Reddit groups behind large stock moves recently are presumably bringing the power of the masses against Wall Street. While this is technically legal, a lesser publicized shift is happening in how insider trading is proliferating via SaaS communication tools. The proliferation of SPACs is creating more opportunities for ‘small exchange of info’ to make dramatic effects on underlying stocks-especially those with high day-trading volumes.
Based on prior periods of technological shifts and fast moving markets (e.g. circa 2000), SEC generally gets busier with insider trading enforcements.
“We believe we are in the smack middle of one of those periods with very high insider trading.”
Insider Trading Enforcements are Increasing
Supreme court is looking into reducing the bar to bring insider trading charges stick and it’s high time public companies take a look at employee handbooks, training and implement controls within the ever-proliferating SaaS collaboration tools.
SEC in its Fiscal 2020 report has made it clear that insider trading continues to be a high item of interest:
It’s true that Insider Trading is hard to prove and a majority of the cases fall in the ‘grey area’ where enforcement is hard. However chat rooms and texts have figured prominently in many insider trading cases. And since enforcements generally happen a few years after the event, we are postulating a high volume of these charges to come to light in the post-SPAC era.
Bloomberg Chats, Slack and other watercooler stations
Definition of insider trading is become looser, especially as it relates to Fixed income securities. For stock related insider trading, chat rooms have historically been a ripe platform.
Some of the high profile cases involving chats attest to this. Probably the first insider trading fine was when nineteen people were charged in $8.4m AOL chatroom insider-trading scam. Some other recent fines have also featured high usage of chats.
- Citigroup Help With Insider-Trading Case
- How BP Used a Secret Chat Room for Insider Tips
- Goldman FX Trader Was Loyal to His Chat Room
- IT contractor and his two accomplices sharing info across 3 countries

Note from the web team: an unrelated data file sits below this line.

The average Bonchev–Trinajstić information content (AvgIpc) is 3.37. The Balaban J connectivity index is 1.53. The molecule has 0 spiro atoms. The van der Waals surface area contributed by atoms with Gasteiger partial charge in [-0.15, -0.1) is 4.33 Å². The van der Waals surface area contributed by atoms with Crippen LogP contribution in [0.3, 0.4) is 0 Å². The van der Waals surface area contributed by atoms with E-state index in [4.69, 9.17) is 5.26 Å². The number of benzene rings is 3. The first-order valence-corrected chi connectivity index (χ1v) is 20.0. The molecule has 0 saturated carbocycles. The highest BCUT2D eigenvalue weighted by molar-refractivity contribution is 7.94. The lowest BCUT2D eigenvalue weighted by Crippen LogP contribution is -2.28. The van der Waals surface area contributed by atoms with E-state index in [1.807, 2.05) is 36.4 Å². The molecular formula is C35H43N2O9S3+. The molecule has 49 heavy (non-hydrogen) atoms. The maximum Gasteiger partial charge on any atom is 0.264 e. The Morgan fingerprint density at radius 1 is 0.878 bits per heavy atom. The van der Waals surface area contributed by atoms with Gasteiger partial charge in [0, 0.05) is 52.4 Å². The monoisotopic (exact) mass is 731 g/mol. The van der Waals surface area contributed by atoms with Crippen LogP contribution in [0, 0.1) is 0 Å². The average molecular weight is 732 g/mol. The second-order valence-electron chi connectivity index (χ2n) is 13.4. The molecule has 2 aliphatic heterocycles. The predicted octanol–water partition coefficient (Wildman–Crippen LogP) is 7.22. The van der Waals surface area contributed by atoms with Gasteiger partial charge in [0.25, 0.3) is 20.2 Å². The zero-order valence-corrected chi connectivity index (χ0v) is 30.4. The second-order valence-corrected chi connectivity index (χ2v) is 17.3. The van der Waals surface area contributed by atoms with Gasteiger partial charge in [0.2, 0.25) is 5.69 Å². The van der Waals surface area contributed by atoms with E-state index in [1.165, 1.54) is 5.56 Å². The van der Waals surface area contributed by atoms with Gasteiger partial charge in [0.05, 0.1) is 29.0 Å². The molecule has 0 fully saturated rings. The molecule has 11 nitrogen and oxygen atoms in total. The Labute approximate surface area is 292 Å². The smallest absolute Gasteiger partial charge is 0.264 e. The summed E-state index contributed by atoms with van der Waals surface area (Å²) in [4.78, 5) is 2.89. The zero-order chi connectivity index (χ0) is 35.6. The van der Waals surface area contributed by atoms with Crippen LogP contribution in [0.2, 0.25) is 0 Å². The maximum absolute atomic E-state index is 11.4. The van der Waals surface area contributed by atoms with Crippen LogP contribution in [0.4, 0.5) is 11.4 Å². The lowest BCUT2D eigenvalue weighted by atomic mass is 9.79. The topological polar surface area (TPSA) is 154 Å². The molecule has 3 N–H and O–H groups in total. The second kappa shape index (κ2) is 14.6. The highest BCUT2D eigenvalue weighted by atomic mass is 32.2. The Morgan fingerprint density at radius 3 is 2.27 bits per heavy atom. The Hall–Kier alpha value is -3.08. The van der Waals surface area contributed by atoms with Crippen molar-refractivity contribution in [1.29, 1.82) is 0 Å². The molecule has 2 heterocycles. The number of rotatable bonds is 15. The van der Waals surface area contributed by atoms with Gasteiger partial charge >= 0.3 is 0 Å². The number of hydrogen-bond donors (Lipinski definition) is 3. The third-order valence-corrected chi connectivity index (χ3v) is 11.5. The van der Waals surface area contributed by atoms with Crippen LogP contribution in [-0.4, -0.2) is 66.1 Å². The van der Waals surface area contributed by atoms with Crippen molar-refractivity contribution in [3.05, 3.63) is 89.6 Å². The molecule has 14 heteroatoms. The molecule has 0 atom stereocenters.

External Facing Chat Channels are a big Insider Trading Risk
With the proliferation of tools such as Slack Connect, Zoom Chats, it’s only natural that information of product releases, new initiatives or other aspects of a public company will be shared with external parties.
“Chat conversations around initiatives or product releases are likely market moving for sub $5B Mkt Cap companies.”
Vendor chat channels create a perfect environment for the trading of material, non-public information to thrive unabated.
Preventing Insider Trading with Employee Training
Employee Training to nurture best practices on public vs private information is important. It’s necessary (and FINRA/SEC mandated) to foster a culture of trust and transparency. Labeling information that is safe to share externally needs to be part of companys’ product, partnerships and go to market strategies. This is obviously a playbook that has been perfected by Banks over the past couple of decades.
Trust but Verify with Polymer DLP for Slack & Teams
Polymer DLP is a Virtual Compliance Office that monitors Slack Connect, Shared and public Slack Channels. Any sensitive data transmission can be blocked as well as audit trails are created for compliance violations automatically. Polymer’s sentiment analysis can detect and hunt down some of the common insider trading conversation patterns.
Insider trading needs to be differentiated from public chatter and taken very seriously. A company getting ensnared in such practices can create long term damage for investors and its employee-base. A mix of policies, practices and controls are the bare minimum required to ‘nudge’ positive outcomes.
Polymer protects against data loss (DLP) on modern collaboration tools like Slack, Dropbox, Zoom, Github and more with alerting & real-time redaction of sensitive and regulated information such as PII, PHI, financial and security data.